The study, entitled “Aerosol and Surface Distribution of Severe Acute Respiratory Syndrome Coronavirus 2 in Hospital Wards, Wuhan, China, 2020”, was conducted in two wards at Wuhan's Huoshenshan Hospital by large team of Chinese researchers back in February and March. Though the team insisted that “respiratory droplets and close contact” remain the primary vectors for the disease, the possibility for hospital workers to transmit the virus on their shoes and clothes wasn't really well understood, until now.
And unfortunately, if the data are confirmed, it would suggest that wards where coronavirus patients are treated are literally crawling with the virus, placing these health-care workers at extremely high risk for infection.
According to the research, “94% of swabs taken from the ICU floor and 100% of swabs taken from one of the general wards used to treat patients with severe symptoms tested positive for coronavirus.”
Here's a summary of the research that describes how the GW and ICU were found to have the highest levels of the virus present on the floors and walls, as well as in the air. The rate of positivity was higher for the ICU than the GW, which makes sense.
Even samples taken from the floor in the nearby hospital pharmacy showed 'weak positive' for the virus. Patients are not allowed in the pharmacy, meaning there's only one way the samples could have gotten there.
From February 19 through March 2, 2020, we collected swab samples from potentially contaminated objects in the ICU and GW as described previously. The ICU housed 15 patients with severe disease and the GW housed 24 patients with milder disease. We also sampled indoor air and the air outlets to detect aerosol exposure. Air samples were collected by using a SASS 2300 Wetted Wall Cyclone Sampler at 300 L/min for of 30 min. We used sterile premoistened swabs to sample the floors, computer mice, trash cans, sickbed handrails, patient masks, personal protective equipment, and air outlets. We tested air and surface samples for the open reading frame (ORF) 1ab and nucleoprotein (N) genes of SARS-CoV-2 by quantitative real-time PCR.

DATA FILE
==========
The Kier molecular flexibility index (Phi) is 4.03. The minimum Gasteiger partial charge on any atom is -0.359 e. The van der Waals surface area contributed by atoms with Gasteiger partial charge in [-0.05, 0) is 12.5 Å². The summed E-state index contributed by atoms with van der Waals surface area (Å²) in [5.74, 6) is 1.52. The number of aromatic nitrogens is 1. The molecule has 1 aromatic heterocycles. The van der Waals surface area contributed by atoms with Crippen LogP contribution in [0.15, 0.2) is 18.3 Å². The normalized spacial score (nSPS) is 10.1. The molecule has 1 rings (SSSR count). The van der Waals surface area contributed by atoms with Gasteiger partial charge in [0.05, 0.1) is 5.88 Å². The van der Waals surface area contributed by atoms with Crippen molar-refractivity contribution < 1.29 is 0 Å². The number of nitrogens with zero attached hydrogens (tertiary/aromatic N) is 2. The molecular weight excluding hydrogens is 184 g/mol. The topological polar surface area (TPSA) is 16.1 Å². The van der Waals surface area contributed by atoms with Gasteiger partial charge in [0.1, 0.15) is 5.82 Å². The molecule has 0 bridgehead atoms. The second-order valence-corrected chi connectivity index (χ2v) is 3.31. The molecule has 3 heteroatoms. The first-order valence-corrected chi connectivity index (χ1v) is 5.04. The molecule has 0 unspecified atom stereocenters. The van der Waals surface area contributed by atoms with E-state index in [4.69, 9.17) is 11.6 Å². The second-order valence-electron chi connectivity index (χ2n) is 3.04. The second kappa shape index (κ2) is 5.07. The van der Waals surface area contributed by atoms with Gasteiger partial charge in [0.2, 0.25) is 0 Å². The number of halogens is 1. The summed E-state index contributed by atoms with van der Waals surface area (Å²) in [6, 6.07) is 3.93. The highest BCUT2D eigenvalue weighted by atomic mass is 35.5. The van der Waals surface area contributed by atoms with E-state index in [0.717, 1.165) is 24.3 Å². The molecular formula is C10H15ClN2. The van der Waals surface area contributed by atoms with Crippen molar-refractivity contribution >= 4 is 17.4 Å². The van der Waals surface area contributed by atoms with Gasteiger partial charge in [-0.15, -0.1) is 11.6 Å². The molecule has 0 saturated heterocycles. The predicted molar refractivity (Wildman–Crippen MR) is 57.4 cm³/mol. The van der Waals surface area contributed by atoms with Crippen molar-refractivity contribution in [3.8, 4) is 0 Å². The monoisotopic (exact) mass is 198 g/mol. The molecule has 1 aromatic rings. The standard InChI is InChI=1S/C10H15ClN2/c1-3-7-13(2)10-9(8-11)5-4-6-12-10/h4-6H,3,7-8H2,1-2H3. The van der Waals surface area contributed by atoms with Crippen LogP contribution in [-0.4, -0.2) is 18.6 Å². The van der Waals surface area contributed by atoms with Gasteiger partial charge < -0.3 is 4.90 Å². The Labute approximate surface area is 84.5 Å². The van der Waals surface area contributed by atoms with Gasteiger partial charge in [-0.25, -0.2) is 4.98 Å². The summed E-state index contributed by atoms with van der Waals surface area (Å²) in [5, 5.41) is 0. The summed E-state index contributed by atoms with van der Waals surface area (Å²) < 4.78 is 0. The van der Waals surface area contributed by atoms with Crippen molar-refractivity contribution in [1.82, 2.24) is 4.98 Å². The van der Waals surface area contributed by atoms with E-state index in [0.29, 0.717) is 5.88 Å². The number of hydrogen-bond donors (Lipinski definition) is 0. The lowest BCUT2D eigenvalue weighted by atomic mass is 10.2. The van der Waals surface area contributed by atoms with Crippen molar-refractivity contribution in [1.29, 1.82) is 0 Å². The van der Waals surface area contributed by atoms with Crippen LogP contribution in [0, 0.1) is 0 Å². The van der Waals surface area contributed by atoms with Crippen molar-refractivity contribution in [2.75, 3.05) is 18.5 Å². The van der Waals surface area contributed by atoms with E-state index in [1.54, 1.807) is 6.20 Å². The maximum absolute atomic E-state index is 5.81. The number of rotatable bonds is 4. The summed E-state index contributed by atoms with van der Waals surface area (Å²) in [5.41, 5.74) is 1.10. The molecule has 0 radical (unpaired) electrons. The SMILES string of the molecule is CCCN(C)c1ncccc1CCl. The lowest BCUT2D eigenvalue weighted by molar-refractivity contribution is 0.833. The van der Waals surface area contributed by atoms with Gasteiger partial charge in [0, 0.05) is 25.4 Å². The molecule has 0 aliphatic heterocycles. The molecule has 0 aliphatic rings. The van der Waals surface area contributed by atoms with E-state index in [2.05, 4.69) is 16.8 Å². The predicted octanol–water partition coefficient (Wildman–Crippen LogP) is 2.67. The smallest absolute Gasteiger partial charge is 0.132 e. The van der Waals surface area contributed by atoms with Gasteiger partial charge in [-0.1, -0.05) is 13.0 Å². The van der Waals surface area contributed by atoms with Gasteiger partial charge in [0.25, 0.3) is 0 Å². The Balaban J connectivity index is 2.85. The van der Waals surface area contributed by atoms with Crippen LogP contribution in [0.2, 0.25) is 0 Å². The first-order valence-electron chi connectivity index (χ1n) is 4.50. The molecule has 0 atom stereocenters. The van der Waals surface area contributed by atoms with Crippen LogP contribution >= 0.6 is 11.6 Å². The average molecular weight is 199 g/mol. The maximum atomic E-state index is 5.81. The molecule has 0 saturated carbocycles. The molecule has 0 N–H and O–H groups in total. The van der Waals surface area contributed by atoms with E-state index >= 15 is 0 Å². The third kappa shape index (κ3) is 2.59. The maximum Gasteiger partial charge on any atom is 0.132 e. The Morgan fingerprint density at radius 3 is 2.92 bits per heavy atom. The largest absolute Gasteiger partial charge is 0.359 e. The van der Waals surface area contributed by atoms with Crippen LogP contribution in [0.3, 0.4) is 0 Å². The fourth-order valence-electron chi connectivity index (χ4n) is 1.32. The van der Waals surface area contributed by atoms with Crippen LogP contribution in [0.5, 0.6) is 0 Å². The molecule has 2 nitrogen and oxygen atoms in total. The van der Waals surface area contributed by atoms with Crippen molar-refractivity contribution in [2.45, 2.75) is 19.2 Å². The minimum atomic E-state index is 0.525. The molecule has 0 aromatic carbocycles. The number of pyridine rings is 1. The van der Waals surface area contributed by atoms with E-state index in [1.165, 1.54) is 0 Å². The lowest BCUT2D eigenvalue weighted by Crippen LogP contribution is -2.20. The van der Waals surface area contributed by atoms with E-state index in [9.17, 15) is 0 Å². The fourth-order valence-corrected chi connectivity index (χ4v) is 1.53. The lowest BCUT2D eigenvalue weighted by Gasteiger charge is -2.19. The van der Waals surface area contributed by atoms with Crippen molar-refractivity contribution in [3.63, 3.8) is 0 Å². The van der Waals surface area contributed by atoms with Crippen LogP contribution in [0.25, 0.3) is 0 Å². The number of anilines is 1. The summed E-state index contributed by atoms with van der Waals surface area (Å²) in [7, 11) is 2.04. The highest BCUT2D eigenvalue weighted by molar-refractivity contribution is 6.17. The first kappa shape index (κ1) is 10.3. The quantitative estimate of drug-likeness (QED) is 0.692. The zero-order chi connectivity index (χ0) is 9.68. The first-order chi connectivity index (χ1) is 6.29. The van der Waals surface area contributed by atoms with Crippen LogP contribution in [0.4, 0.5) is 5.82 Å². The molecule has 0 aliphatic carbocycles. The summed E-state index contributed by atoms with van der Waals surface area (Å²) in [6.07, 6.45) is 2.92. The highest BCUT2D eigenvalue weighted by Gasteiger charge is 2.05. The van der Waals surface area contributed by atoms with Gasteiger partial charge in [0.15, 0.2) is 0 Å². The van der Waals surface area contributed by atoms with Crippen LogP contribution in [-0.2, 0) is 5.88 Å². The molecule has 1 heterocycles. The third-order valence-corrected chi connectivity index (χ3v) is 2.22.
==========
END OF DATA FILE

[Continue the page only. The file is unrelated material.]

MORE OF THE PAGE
Almost all positive results were concentrated in the contaminated areas (ICU 54/57, 94.7%; GW 9/9, 100%); the rate of positivity was much higher for the ICU (54/124, 43.5%) than for the GW (9/114, 7.9%) (Tables 1, 2). The rate of positivity was relatively high for floor swab samples (ICU 7/10, 70%; GW 2/13, 15.4%), perhaps because of gravity and air flow causing most virus droplets to float to the ground. In addition, as medical staff walk around the ward, the virus can be tracked all over the floor, as indicated by the 100% rate of positivity from the floor in the pharmacy, where there were no patients. Furthermore, half of the samples from the soles of the ICU medical staff shoes tested positive. Therefore, the soles of medical staff shoes might function as carriers. The 3 weak positive results from the floor of dressing room 4 might also arise from these carriers. We highly recommend that persons disinfect shoe soles before walking out of wards containing COVID-19 patients.
The authors suggested that “air flow” and the forces of gravity might be responsible for moving the samples to the floors and the walls.But this certainly doesn't bode well for anybody arguing that the subway and restaurants will be able to go quickly back to normal, since an asymptomatic diner can leave the virus at their table for the next customer to pick up even if the table sits empty for hours - or even overnight.
Liza Lin, Timothy W. Martin, Dasl Yoon, et al., The Wall Street Journal, 15 Apr 2020, via ACM TechNews, Friday, April 17, 2020
Governments worldwide are using digital surveillance technologies to track the spread of the coronavirus pandemic, raising concerns about the erosion of privacy. Many Asian governments are tracking people through their cellphones to identify those suspected of being infected with COVID-19, without prior consent. European countries are tracking citizens' movements via telecommunications data that they claim conceals individuals' identities; American officials are drawing cellphone location data from mobile advertising firms to monitor crowds, but not individuals. The biggest privacy debate concerns involuntary use of smartphones and other digital data to identify everyone with whom the infected had recent contact, then testing and quarantining at-risk individuals to halt the further spread of the disease. Public health officials say surveillance will be necessary in the months ahead, as quarantines are relaxed and the virus remains a threat while a vaccine is developed. https://www.wsj.com/articles/coronavirus-paves-way-for-new-age-of-digital-surveillance-11586963028?mod=itp_wsj&ru=yahoo